Disability inclusion means that people living with disabilities are accommodated and given opportunities to participate in all aspects of life, including interventions and strategies that could protect them from violence.
- Service providers and programming staff must commit to understanding the unique ways that women and girls with different disabilities experience IPV. This understanding is a critical first step to being able to adapt and develop programmes that effectively serve women and girls with disabilities.
- GBV prevention programmes should facilitate appropriate disability-sensitive selection, outreach (such as home visits), and ensure physically accessible and supportive programming that addresses the unique risks and needs for a range of women with disabilities.
- Social norms change: Programming should be both gender and disability transformative in terms of challenging stigma and discrimination related to both identities. Prevention of violence against women and girls with disabilities should not focus on functioning difficulties, but rather challenge disability-related stigma and social norms associated with being a woman with a disability.
- Raising awareness: Programming should incorporate disability awareness training among participants with disabilities, programme staff, community members and service providers.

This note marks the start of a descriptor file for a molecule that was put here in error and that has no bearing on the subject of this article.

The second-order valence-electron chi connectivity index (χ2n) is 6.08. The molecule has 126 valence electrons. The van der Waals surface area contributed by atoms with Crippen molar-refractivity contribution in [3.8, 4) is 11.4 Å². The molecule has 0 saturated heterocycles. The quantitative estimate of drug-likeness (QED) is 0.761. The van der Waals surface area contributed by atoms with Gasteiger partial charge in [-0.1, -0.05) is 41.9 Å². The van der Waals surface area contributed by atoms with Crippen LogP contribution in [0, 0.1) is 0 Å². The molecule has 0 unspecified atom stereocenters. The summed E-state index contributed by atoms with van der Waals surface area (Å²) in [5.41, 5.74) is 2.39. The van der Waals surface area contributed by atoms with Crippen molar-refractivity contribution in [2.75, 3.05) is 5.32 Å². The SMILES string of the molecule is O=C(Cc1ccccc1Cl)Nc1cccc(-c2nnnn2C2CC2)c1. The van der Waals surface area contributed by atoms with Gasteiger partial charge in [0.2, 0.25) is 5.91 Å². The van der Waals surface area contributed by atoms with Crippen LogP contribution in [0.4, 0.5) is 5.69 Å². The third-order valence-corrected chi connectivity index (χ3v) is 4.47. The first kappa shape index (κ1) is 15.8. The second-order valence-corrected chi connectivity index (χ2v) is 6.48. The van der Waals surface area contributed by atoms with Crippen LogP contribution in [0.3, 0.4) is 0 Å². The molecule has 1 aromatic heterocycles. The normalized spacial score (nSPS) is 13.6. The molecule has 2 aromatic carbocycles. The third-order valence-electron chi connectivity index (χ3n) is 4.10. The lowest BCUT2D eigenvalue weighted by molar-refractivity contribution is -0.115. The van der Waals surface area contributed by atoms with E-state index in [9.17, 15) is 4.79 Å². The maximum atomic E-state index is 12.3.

- Economic empowerment: Programmes should foster resilience, capabilities, and economic empowerment of women with disabilities.
- Safe spaces: Program staff must identify accessible places of safety that can accommodate the needs of women with disabilities.
- Couples: Couples programming where one of the partners has a disability can help foster healthy and safe relationships.
- Inclusive materials: Programming materials and approaches should be designed in collaboration with women with disabilities and disabled peoples’ organisations and advocates, to complement existing guidelines, protocols, and tools for VAWG prevention and response.
For violence prevention to be inclusive, input is required from people with disabilities and those organisations that represent them.
- Monitoring: Programmes should monitor inclusion of and accessibility to people with disabilities, and make adjustments based on lessons from monitoring data.
- Evaluation: evaluate programmes to see how, and if, they effectively serve women and girls with disabilities
- Funding: Donors should prioritize disability inclusive VAWG programming and provide funding opportunities for disability-inclusive programme development, costing, provider training, implementation, monitoring, evaluation and scale up.
We have reached the end of this year’s #16 Days of Activism campaign, and if we truly want to prevent violence against women and girls and leave no one behind, we should meaningfully explore and understand the lives of women and girls with disabilities globally. What Works is a unique opportunity to ask questions and build evidence that will have a meaningful impact on our understanding around how to effectively include women and girls with disabilities in LMICs in violence prevention and ensure they benefit.